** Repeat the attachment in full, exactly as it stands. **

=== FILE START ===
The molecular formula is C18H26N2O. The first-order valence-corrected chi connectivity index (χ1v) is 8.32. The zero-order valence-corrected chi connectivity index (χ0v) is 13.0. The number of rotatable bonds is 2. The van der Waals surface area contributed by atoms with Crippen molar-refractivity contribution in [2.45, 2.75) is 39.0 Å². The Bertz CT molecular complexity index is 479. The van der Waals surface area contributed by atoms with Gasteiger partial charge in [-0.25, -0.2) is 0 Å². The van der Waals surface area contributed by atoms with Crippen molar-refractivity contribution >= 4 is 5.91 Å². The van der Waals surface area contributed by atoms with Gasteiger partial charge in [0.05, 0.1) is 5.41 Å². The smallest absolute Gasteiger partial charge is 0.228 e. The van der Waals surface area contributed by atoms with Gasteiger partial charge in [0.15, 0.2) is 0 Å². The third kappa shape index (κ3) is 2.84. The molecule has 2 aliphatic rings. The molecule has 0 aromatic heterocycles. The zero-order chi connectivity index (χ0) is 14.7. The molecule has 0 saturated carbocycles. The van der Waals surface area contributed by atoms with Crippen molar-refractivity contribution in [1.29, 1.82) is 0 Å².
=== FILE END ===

The molecular formula is C18H26N2O. The first-order valence-corrected chi connectivity index (χ1v) is 8.32. The zero-order valence-corrected chi connectivity index (χ0v) is 13.0. The number of rotatable bonds is 2. The van der Waals surface area contributed by atoms with Crippen molar-refractivity contribution in [2.45, 2.75) is 39.0 Å². The Bertz CT molecular complexity index is 479. The van der Waals surface area contributed by atoms with Gasteiger partial charge in [-0.25, -0.2) is 0 Å². The van der Waals surface area contributed by atoms with Crippen molar-refractivity contribution >= 4 is 5.91 Å². The van der Waals surface area contributed by atoms with Gasteiger partial charge in [0.05, 0.1) is 5.41 Å². The smallest absolute Gasteiger partial charge is 0.228 e. The van der Waals surface area contributed by atoms with Gasteiger partial charge in [0.15, 0.2) is 0 Å². The third kappa shape index (κ3) is 2.84. The molecule has 2 aliphatic rings. The molecule has 0 aromatic heterocycles. The zero-order chi connectivity index (χ0) is 14.7. The molecule has 0 saturated carbocycles. The van der Waals surface area contributed by atoms with Crippen molar-refractivity contribution in [1.29, 1.82) is 0 Å².